Hurricane Katrina's Emotional Hangover
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Great tragedies like Hurricane Katrina always trigger emotional chain reactions. They are the unmeasurable consequences of the storm: broken hearts, ruined health, seething anger.
For the Sanders family, which found its way from the flooded Gentilly neighborhood of New Orleans to a vast apartment complex in Houston, there are an abundance of emotional chain reactions. Harry Sanders, 16, has transferred from the "zoo" of JFK High in New Orleans to a much better private school in Houston, where he is making better grades and is, unexpectedly, happier. His sister, Ashley, 20, was pregnant when the hurricane hit and experienced skyrocketing blood pressure with the stress of escaping the flooded city. Because of this, she gave birth prematurely to a little girl weighing only 3 pounds, 15 ounces. The infant had to stay in the hospital for five days, causing more currents of worry to spread through the family.
Sedra Sanders, the matriarch of the family, has reacted with anger that eventually has turned into political activism. The family spent days stuck on a balcony, running out of water and hope of rescue. Then, when they were finally rescued, they spent a couple more days camped out on a bridge. There, a law enforcement officer shocked Harry with an electric taser during an altercation that started when he demanded a bottle of water for Ashley.
"I truly believe it was a racial thing that happened to us," Sanders says now, as she calmly sips chicory-flavored coffee. She is not alone in her thinking. Many survivors are even convinced that the disastrous response to Katrina was premeditated. It is this basic belief spun off in many directions that has propelled Sanders to get involved in the politics of the rebuilding process.
Sanders has recruited several family members to accompany her to a Washington, D.C., rally this week organized by the Association of Community Organizations for Reform Now (ACORN). At least 400 people are expected to turn out at the Feb. 8 and 9 demonstrations, demanding that their voices be heard during the rebuilding process. Specifically, they will voice their objections to the rebuilding plan proposed by the city's Bring New Orleans Back (BNOB) Commission. Sanders, and ACORN, are part of a significant opposition to this plan, which has been labeled as discriminatory.
When the neighborhood rebuilding plan was introduced at a public meeting last month, many New Orleans residents reacted to it with angry statements reminiscent of the infamous revolutionary call "Give me liberty or give me death!" At the mention of eminent domain, a few New Orleanians said they would rather die on their land than be bullied into selling or abandoning their property. One resident said the government would only be able to take her property "over my dead body." Others warned that, "If you come to take our property, you better come ready!"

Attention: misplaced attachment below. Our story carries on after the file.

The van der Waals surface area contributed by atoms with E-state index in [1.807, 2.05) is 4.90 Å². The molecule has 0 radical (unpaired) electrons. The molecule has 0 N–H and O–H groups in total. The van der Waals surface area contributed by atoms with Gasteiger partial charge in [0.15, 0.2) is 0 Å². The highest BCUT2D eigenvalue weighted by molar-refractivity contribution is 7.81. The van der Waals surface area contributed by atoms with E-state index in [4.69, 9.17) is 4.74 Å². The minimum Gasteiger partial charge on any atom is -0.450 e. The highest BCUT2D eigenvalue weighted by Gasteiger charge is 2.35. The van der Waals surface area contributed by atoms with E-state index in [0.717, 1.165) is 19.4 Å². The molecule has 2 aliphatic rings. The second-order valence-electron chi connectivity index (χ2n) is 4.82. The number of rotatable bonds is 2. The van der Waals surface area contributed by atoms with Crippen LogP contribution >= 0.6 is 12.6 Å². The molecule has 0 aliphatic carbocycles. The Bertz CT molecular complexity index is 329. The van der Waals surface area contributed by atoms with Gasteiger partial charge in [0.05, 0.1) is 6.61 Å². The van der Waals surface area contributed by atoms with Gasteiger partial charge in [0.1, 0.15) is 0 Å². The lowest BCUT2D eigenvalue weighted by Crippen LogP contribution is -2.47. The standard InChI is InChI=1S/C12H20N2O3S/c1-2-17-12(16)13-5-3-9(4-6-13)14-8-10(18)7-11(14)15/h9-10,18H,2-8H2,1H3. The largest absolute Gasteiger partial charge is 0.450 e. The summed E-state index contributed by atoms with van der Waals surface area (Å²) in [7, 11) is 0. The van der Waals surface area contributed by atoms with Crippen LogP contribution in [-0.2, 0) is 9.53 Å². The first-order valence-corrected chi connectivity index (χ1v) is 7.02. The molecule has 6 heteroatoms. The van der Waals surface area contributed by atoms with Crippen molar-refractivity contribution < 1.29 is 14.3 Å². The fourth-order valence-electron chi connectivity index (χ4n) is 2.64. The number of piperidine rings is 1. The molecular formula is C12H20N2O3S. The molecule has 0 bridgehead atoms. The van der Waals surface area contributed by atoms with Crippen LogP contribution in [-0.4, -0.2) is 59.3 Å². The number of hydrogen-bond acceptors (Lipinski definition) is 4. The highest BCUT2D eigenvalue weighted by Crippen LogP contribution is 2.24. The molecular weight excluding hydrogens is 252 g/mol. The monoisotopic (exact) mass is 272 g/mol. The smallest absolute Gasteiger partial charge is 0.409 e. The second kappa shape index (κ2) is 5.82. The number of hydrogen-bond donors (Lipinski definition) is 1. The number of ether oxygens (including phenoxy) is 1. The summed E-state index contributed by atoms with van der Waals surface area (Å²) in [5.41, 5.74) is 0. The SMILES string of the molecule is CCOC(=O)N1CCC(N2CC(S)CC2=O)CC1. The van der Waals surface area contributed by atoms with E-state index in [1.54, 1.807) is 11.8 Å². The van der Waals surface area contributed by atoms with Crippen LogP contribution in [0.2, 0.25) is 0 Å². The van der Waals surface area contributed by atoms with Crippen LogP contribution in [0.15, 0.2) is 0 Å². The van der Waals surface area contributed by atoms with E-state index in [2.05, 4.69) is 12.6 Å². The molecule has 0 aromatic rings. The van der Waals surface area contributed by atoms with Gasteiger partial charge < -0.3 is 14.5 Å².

While debates about how to rebuild after a natural disaster are nothing new, the level of volatile, emotional dissent surrounding New Orleans' reconstruction is new. And the challenges are profound, pitting ordinary New Orleans residents against the officials who govern them in a racially charged environment. Much of the opposition to the rebuilding is propelled by emotional class and race tensions between black residents and a government they fear will abandon them a second time.
Orderly and organized
On the surface, the idea behind the proposed plan is to ensure that residents don't rebuild in areas likely to flood again and to consolidate the rebuilding to efficiently provide city services. The plan presents an orderly, organized and rational approach to rebuilding. The problem is that it ignores something terribly important: the emotional hangover from the hurricane. Phrases like "eminent domain" and "building moratorium" struck fear among the displaced, traumatized, distrustful and angry New Orleanians who are anxious to come back home. All other aspects of the plan -- such as the proposed resident-centered planning teams, parks and community centers -- have melted away in a hot, emotional debate about control, class, race and discrimination.
Many of the people who have worked on the rebuilding plan have characterized this opposition as understandable but unfounded.
"I'm black, and I am working from the perspective of every citizen of New Orleans has a right to return to the city," says Ray Manning, co-coordinator of the neighborhood planning process. "The apprehension [about the plan] is coming from the historical perspective. There has been neglect for 30 years or more, so the creation of conspiracy theories is not groundless, but I would hope we can all take a deep breath and get all the facts, input and start communicating," says Manning.
"People are missing the golden opportunity that this plan presents," adds an exasperated Jeanne Nathan, a communications consultant for the Bring New Orleans Back commission. She refers to the noncontroversial parts of the plan, like the neighborhood center model that has schools, parks and community centers linking residential areas. "This has been kind of clouded by the really strong and understandable emotions that are all experiencing in the city," says Nathan.
It is true that two huge issues have obscured all others. First, the plan recommends that the city should not give out any building permits until August, when entire neighborhood plans will have been drawn up. Many residents have viewed this suggested building moratorium as dictatorial control that threatens their right to return.
The second contentious issue is the proposal that "neighborhood planning teams" must determine how -- and if -- neighborhoods should be rebuilt. The plan does not overtly say that people will be relocated, but rather says it will "consolidate neighborhoods with insufficient population." Along with this comes the suggestion that some of the lowest-lying areas should not be completely rebuilt, but rather should be converted into green spaces that will help control flooding.
If the plan is put into action, planning teams comprised of both displaced residents and city planners would have three months, beginning Feb. 20, to see how many residents are committed to returning, engage them in the planning process, and create individual neighborhood plans based on that. "We are going to have a massive outreach to be in touch with them to get their understanding and input in this process. It will be the largest public participation process that any city in the U.S. has done," promises Manning.